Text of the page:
Date:        Tue, 13 Mar 2018 12:04:42 +0100
    From:        Kamil Rytarowski <>
    Message-ID:  <>

  | I was testing it on a headless desktop. Benchmarking with -j4 or -j8 in
  | the background couldn't be reliable so the system was idle.

"Not reliable" in the sense that two results aren't directly comparible, no,
of course not, but like any other real world measurement, collecting enough
results while controlling just one variable allows conclusions to be drawn
about the effects of that variable, regardless of what else is happening
(provided it isn't being deliberately controlled as well.)    But I'm no
statistician, so exactly what needs to be done is beyond my competence.

  | In general I think that refactoring for speed should be done together [...]

Sure - I was not suggesting that anything shouild be done to this code to
make it run faster - I had seen that "could just use ..." comment ages ago,
and (as I assume its original author did, even more ages previously) that
it just wasn't worth the effort for this interface - typically nothing is 
going to care how fast it is.

  | I was running all the available ATF test for each patch.

Yes, understood - and a good idea - the point was that if changing just
this function (ie: affecting just sysctl of proc...) affected most of the other
tests it would indicate that something was very broken indeed.
You add
into the sysctl code for proc and the tests (except yours I suspect) would
never notice...

  | I was also testing in parallel a loops like: "while [ 1 ]; do ps aux;
  | done", "top" and a testcase provided by myself with ptrace(2).

Perhaps a better parallel operation would be somehing like

        while :
        do cat
        done </dev/null

(ie: just creating lots of processes that go away, very quickly.)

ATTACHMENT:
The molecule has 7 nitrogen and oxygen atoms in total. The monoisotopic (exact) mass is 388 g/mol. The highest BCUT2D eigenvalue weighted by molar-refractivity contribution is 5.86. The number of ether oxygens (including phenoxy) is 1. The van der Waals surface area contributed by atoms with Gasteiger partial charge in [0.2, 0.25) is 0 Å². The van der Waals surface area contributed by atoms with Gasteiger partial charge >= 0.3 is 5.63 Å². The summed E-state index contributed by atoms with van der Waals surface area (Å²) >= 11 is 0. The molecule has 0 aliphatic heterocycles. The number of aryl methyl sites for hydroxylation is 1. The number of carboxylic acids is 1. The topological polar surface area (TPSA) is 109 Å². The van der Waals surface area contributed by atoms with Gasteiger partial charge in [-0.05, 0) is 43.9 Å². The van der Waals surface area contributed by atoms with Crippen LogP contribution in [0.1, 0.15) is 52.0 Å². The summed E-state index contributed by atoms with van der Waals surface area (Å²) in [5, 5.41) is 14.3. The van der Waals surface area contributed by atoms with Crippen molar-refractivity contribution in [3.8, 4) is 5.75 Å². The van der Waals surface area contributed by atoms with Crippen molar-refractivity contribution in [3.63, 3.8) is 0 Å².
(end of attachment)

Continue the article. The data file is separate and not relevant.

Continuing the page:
Run two of three of those in parallel, while the ptrace (and other)
tests are running.    I'm not expecting any issues from that, but
it is a better test that just running ps in parallel.

  | Yes, however in theory we still can miss a process (in range lookup of
  | process groups) - during proc_lock everything can happen.

Yes, the variants for other than KERN_PROC_PID are even more
likely to miss things - but aside from processes turning into zombies,
all that depends upon the thing we are looking for changing during
the scan - and that's a true race, which the sysctl code has no
defined right to win.    In the "turn into zombies" case, nothing is
different, and again, I think I'd generally prefer to see such processes
twice rather than not see them at all (though I agree once would be
better, but making that happen either requires freezing updates, which
would not be a good idea, or adding a new "processed" flag that would
need to be set in each process (with whatever locking needed that
would require) and then cleaned again after the sysctl loop finishes
(or cleaned in a separate loop before the main loop starts.)
I don't think that's worth it - the code doing all these other scans
already expects multiple results, but has no real idea how many
there will be, so getting one or two "extra" thrown in should not
bother it.   Where it matters (which will not be often I suspect) it
just needs to deal with the duplicates.


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